In February 1929, Rodgers' health worsened. Against his doctor's consistent recommendations to rest, Rodgers proceeded with his tour. During a stop in Meridian, he suffered a fever. Rodgers intended to perform the show, but he collapsed on the dressing room floor shortly before its start.[42] His doctor ordered an x-ray—an uncommon procedure at the time—and determined that the singer was suffering from pulmonary tuberculosis, which affected his lungs. Cavities were found on the top of both lungs, while the bottom of his right lung showed pleurisy.[43] As they traveled through Texas performing, Jimmie and Carrie Rodgers stopped in Kerville. The town offered the dry air and mild weather that the medical authorities of the time considered necessary for the treatment of tuberculosis. Kerrville was home to multiple sanatoriums and a Veterans Hospital, which specialized in pulmonary disease. As Rodgers was badly affected by the weather in Washington, D.C., Meridian and Asheville, he decided to settle in Kerville. The construction of his new home began in April 1929. With a total cost of approximately $20,000 (equivalent to $340,000 in 2022), he named it "Blue Yodeler's Paradise".[44] With his move to Texas, Rodgers' on-stage attire changed. He had previously worn brakeman's working clothes, which he replaced with regular clothes and a cowboy hat.[45] On June 14, 1929, he performed at the inaugural event of San Antonio's Majestic Theatre.[46]

Rodgers in 1929

At the height of this career, in 1929, Rodgers made approximately $75,000 (equivalent to $1,278,000 in 2022) in royalties. After the Wall Street Crash that year, while his records continued to sell, his royalties dropped to approximately $60,000 (equivalent to $1,020,000 in 2022).[47] "Waiting for a Train" continued to be popular, as the themes depicted in the song became commonplace in the lives of unemployed Americans during the Great Depression.[48] Through a number of field recording sessions—made as his schedule and tour allowed it—Rodgers increased his catalog. By November 1929, he had filmed The Singing Brakeman at the Victor Talking Machine Studios in Camden.[49] Continuing his tour, in late February 1930, Rodgers collapsed again during a stop in Carthage, Mississippi. After he suffered a hemorrhage, Rodgers followed his doctor's advice and canceled his third appearance at the local movie house. Despite his condition, Rodgers then joined a four-month tour with daily appearances on Swain's Hollywood Follies. Rodgers and his musical troupe performed a total of 70 shows.[50] With few of his recordings left to be released, Rodgers headed to Los Angeles to produce new material in June–July 1930.[51] The sessions produced, among other numbers, "Blue Yodel no. 8, Mule Skinner Blues" and "Blue Yodel No. 9 (Standin' on the Corner)" featuring Louis Armstrong.[52] Rodgers commissioned Ray Hall, at the time a prisoner at the Texas State Penitentiary, to help him write the song "T.B. Blues" after McWilliams refused to help. Rodgers recorded and released the composition in 1931.[53]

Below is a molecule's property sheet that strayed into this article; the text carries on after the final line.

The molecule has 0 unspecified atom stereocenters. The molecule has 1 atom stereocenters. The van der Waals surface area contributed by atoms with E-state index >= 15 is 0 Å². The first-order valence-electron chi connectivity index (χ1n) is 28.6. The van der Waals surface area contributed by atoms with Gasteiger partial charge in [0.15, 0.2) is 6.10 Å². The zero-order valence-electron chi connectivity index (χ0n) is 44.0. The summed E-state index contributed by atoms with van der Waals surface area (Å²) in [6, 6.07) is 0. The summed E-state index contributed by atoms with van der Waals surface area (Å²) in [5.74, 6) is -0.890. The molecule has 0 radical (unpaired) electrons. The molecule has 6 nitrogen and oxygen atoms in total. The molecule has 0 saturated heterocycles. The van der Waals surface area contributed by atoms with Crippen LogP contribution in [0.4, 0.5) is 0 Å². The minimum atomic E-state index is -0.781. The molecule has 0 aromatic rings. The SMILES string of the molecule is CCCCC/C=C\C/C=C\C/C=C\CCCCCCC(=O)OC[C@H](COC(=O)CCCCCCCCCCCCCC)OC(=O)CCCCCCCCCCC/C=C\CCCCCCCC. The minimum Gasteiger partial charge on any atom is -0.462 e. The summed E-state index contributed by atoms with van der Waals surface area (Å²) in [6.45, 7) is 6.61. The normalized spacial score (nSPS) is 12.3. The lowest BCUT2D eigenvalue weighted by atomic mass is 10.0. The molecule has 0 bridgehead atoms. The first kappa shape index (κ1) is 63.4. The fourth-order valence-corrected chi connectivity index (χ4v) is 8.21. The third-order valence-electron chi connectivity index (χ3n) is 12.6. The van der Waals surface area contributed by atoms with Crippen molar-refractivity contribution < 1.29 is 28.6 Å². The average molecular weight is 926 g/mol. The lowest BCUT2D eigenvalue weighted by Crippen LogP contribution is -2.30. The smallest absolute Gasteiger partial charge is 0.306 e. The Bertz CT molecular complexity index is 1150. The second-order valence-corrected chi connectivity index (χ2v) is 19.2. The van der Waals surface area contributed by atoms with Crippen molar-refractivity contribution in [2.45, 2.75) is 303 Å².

In the summer of 1931, Rodgers recorded two sides with the Carter Family.[54] That year, his health quickly deteriorated and his sales fell to an average of 30,000 copies per record as the Great Depression progressed.[55] Meanwhile, his excessive expenditures forced him to sell his Kerrville home.[56] "Rodgers' Puzzle Record", a compilation containing three recordings of the singer on one side, was released in England, India, and Australia in 1931.[56] The same year, the singer accepted an offer to make appearances, when available, on San Antonio radio station KMAC's Tuesday show. When he was on tour, The Jimmie Rodgers Show played his Victor recordings.[57][29] In April 1932, he renegotiated his contract with the label: Rodgers was to receive $25,000 (equivalent to $481,000 in 2022) for 24 sides to be released monthly, with the singer receiving $250 (equivalent to $5,360 in 2022) in advance payment per side.[58]

Declining health and death[edit]